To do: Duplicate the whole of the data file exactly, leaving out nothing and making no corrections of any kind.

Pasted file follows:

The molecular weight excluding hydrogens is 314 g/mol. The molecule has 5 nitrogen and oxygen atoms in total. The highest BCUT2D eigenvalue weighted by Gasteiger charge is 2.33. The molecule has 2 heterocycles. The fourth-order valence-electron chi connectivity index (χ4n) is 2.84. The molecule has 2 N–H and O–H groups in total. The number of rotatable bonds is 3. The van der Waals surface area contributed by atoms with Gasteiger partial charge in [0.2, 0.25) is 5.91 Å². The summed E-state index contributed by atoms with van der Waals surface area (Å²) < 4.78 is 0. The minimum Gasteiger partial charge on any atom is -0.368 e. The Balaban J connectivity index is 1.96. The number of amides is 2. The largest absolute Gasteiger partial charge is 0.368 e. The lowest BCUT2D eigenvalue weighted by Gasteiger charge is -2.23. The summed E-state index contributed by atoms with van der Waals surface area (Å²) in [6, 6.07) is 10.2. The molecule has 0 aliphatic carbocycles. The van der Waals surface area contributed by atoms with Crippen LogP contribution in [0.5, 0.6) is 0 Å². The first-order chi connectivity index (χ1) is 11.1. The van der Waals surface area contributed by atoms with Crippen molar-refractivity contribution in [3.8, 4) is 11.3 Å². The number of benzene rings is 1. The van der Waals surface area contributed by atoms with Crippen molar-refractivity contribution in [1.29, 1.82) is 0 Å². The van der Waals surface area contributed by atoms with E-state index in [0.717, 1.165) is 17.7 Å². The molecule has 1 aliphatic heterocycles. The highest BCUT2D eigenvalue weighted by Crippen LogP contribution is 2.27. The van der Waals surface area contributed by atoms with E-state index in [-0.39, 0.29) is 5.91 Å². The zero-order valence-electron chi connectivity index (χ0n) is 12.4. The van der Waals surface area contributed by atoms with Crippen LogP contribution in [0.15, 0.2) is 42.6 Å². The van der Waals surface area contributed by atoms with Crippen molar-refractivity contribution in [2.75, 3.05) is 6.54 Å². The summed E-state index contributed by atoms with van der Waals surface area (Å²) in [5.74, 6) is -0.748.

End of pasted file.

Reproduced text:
The molecular weight excluding hydrogens is 314 g/mol. The molecule has 5 nitrogen and oxygen atoms in total. The highest BCUT2D eigenvalue weighted by Gasteiger charge is 2.33. The molecule has 2 heterocycles. The fourth-order valence-electron chi connectivity index (χ4n) is 2.84. The molecule has 2 N–H and O–H groups in total. The number of rotatable bonds is 3. The van der Waals surface area contributed by atoms with Gasteiger partial charge in [0.2, 0.25) is 5.91 Å². The summed E-state index contributed by atoms with van der Waals surface area (Å²) < 4.78 is 0. The minimum Gasteiger partial charge on any atom is -0.368 e. The Balaban J connectivity index is 1.96. The number of amides is 2. The largest absolute Gasteiger partial charge is 0.368 e. The lowest BCUT2D eigenvalue weighted by Gasteiger charge is -2.23. The summed E-state index contributed by atoms with van der Waals surface area (Å²) in [6, 6.07) is 10.2. The molecule has 0 aliphatic carbocycles. The van der Waals surface area contributed by atoms with Crippen LogP contribution in [0.5, 0.6) is 0 Å². The first-order chi connectivity index (χ1) is 11.1. The van der Waals surface area contributed by atoms with Crippen molar-refractivity contribution in [3.8, 4) is 11.3 Å². The number of benzene rings is 1. The van der Waals surface area contributed by atoms with Crippen molar-refractivity contribution in [1.29, 1.82) is 0 Å². The van der Waals surface area contributed by atoms with E-state index in [0.717, 1.165) is 17.7 Å². The molecule has 1 aliphatic heterocycles. The highest BCUT2D eigenvalue weighted by Crippen LogP contribution is 2.27. The van der Waals surface area contributed by atoms with E-state index in [-0.39, 0.29) is 5.91 Å². The zero-order valence-electron chi connectivity index (χ0n) is 12.4. The van der Waals surface area contributed by atoms with Crippen LogP contribution in [0.15, 0.2) is 42.6 Å². The van der Waals surface area contributed by atoms with Crippen molar-refractivity contribution in [2.75, 3.05) is 6.54 Å². The summed E-state index contributed by atoms with van der Waals surface area (Å²) in [5.74, 6) is -0.748.